You can request an absentee ballot online, over the phone or in person at a New York City Board of Elections office.
Online: Fill out an application for an absentee ballot on the city Board of Elections website. If you are visually impaired or have a disability that requires you to use an absentee ballot that can be read by a screen reader, request an accessible ballot on the city election website. Track your request online.
By mail and in-person: Download the absentee ballot application from the city Board of Elections website, fill it out and email it to email@example.com. Or print and mail it to a Board of Elections office or drop it off at your borough’s Board of Elections office.
If you need an absentee ballot application mailed to you, call the city elections office at 866-868-3692 or email AbsenteeHelp@boe.nyc. Information is available in English and Spanish.
U.S. military or overseas absentee ballots:
Use the Federal Post Card application to request an absentee ballot if you or your family are in the military or you reside overseas. This application will register you to vote and will also serve as your absentee ballot application for two federal general election cycles. For more information, call the New York State Board of Elections at 518-474-1953 or visit its website, or contact the Federal Voter Assistance Program at 800-438-8683.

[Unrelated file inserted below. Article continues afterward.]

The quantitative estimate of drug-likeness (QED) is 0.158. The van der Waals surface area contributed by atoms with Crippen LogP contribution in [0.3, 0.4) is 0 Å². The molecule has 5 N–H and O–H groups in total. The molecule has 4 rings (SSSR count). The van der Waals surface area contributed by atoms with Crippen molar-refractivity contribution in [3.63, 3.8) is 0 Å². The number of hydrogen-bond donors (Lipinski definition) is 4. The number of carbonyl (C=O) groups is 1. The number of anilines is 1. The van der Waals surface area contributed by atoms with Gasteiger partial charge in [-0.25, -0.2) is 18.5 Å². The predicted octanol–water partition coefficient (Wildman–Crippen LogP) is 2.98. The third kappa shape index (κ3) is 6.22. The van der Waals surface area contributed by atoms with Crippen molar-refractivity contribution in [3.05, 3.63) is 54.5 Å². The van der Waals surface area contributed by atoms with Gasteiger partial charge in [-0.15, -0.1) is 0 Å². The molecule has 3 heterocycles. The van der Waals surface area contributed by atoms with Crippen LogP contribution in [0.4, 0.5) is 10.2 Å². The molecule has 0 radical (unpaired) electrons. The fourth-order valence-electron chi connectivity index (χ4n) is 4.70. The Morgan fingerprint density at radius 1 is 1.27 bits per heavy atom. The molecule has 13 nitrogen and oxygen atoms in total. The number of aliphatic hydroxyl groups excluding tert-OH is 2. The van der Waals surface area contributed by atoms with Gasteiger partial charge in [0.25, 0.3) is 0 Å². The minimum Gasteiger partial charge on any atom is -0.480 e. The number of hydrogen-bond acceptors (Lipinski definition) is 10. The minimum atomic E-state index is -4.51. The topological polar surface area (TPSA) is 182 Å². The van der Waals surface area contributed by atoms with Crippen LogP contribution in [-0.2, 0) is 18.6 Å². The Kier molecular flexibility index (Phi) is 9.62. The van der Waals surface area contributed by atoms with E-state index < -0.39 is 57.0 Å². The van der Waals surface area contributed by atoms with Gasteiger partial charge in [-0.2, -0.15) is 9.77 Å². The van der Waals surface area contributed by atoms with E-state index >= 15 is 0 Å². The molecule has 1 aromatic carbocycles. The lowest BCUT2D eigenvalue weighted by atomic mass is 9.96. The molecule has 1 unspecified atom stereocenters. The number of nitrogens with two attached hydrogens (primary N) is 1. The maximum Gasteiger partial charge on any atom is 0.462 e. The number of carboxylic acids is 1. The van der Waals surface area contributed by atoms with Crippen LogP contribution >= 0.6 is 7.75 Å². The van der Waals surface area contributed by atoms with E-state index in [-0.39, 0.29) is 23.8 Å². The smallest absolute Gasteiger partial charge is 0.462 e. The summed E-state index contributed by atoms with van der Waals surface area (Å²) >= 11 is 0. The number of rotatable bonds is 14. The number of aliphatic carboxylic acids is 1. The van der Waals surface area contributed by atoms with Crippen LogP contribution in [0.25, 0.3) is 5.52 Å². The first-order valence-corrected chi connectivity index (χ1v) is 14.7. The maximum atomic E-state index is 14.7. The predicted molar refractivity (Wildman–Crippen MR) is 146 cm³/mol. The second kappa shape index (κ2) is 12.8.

When is Election Day? When are the polls open?
The primaries are on Tuesday, June 22. Polls are open from 6:00 a.m. to 9:00 p.m.
Can I vote in person before Election Day?
Yes. Early voting is open from June 12 through June 20. Early voting sites differ from Election Day polling places. Locate your early voting or Election Day polling place on the city’s Board of Elections website. You can vote early in person even if you’ve requested an absentee ballot. Just go to your polling site and cast your vote without using your absentee ballot.
Do I need identification to vote?
Registered voters do not need to show ID to vote unless they did not include it with their registration. First-time voters must provide ID when registering. If you do not provide identification by Election Day, you may vote by affidavit ballot.
- driver's license number
- non-driver's ID number